Jake Thorsteinson is a pre-med student with a passion for playing the organ.
“My joke is that I do the organs on the inside of the body and on the outside,” he laughs.
After years of piano lessons, he started playing the organ during his junior year of high school when someone gave his family an electric organ. He enjoys the structure of the organ—its blended harmonies and its volume. It’s also a familiar instrument for him; until recently, his home church in Edmonton, Alberta, only played the organ during worship services.
“I received a scholarship to play organ at Dordt, and that helped to seal the deal for me as to where I’d go to school,” he says. “Playing the organ is a great stress reliever for me, and it’s a huge passion. I can connect with God through it, especially through hymns.”
As a freshman, Thorsteinson was surprised to find that the Casavant organ in the B.J. Haan Auditorium was only played during practices or concerts, not during chapel. He enjoyed the on-campus contemporary worship style, but he also missed the organ. He talked with other organ students about the possibility of starting a hymn sing—a time when students could gather around the organ and sing hymns together.
Now a sophomore, Thorsteinson pitched his hymn sing idea to Dr. Carrie (Spronk, ’06) Groenewold, Dordt’s new organ and keyboard professor. She loved the idea and encouraged him to make something happen. He talked with three other organ students about setting up a low-key event in the organ loft. They met a couple of weeks beforehand to pick out hymns and to practice.
They expected a handful of their friends to show up for the first event on October 1. Instead, 50 students packed the organ loft.
“We were blown away,” says Thorsteinson.
Now, hymn sings are a monthly occurrence. At the Christmas hymn sing, more than 100 students gathered in the dimly-lit B.J. Haan Auditorium to sing traditional Christmas carols. Thorsteinson says he would love it if hymn sings happened once a week, but once a month is enough for now.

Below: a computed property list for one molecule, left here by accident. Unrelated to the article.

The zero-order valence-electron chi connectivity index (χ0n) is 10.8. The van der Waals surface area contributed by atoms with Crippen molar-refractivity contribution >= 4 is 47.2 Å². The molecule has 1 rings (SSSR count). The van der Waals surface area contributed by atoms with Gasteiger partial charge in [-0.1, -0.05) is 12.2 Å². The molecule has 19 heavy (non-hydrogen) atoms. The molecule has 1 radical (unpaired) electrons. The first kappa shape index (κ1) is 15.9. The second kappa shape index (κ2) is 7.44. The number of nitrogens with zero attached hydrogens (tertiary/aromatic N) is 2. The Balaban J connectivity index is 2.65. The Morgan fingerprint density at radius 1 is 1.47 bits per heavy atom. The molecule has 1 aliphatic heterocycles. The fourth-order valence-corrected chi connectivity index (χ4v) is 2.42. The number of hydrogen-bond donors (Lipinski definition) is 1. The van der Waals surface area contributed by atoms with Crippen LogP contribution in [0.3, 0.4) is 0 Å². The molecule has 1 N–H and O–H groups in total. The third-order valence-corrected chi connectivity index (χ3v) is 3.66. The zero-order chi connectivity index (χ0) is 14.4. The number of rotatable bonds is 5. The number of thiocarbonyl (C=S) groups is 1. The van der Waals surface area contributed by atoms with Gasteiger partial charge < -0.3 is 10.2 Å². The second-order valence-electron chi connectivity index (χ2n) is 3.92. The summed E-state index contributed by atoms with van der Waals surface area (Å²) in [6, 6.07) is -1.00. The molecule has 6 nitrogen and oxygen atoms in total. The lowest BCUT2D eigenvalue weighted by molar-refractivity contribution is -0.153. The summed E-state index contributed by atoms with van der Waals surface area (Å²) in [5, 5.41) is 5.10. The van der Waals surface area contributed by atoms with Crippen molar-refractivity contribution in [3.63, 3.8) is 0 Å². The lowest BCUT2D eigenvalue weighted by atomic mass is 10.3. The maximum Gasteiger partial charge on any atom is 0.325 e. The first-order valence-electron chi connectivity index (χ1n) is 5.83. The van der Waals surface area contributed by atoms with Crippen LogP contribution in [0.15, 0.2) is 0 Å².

“There is a lot of prep work that goes into the hymn sings,” he says. “You have to learn the songs from scratch and get up to speed, and then you have to pick your verses and registration. I have respect for church organists that have to figure this all out every week.”
Thorsteinson believes that diversity in worship is important and that contemporary worship music has its place. He also appreciates hymns because, having grown up with them, they bring him a certain comfort and nostalgia.
“I also think it’s important to guard the words you’re singing. Hymns are time-tested and theologically sound. Especially when we sing the Psalms—my mom once told me, ‘The reason why it’s important to sing Psalms is because we’re literally singing God’s words back to him.’ It not only connects the Christian faith across generations but it’s also God’s inspired word. That’s really powerful.”
Thorsteinson is glad to see the Casavant organ being used to its full potential. He is also thankful Groenewold encouraged him to pursue his dream to organize hymn sings at Dordt.
“I praise God for this opportunity. Organizing hymn sings is such a cool experience, and Dordt’s the only place, in my mind, where this could have come together.”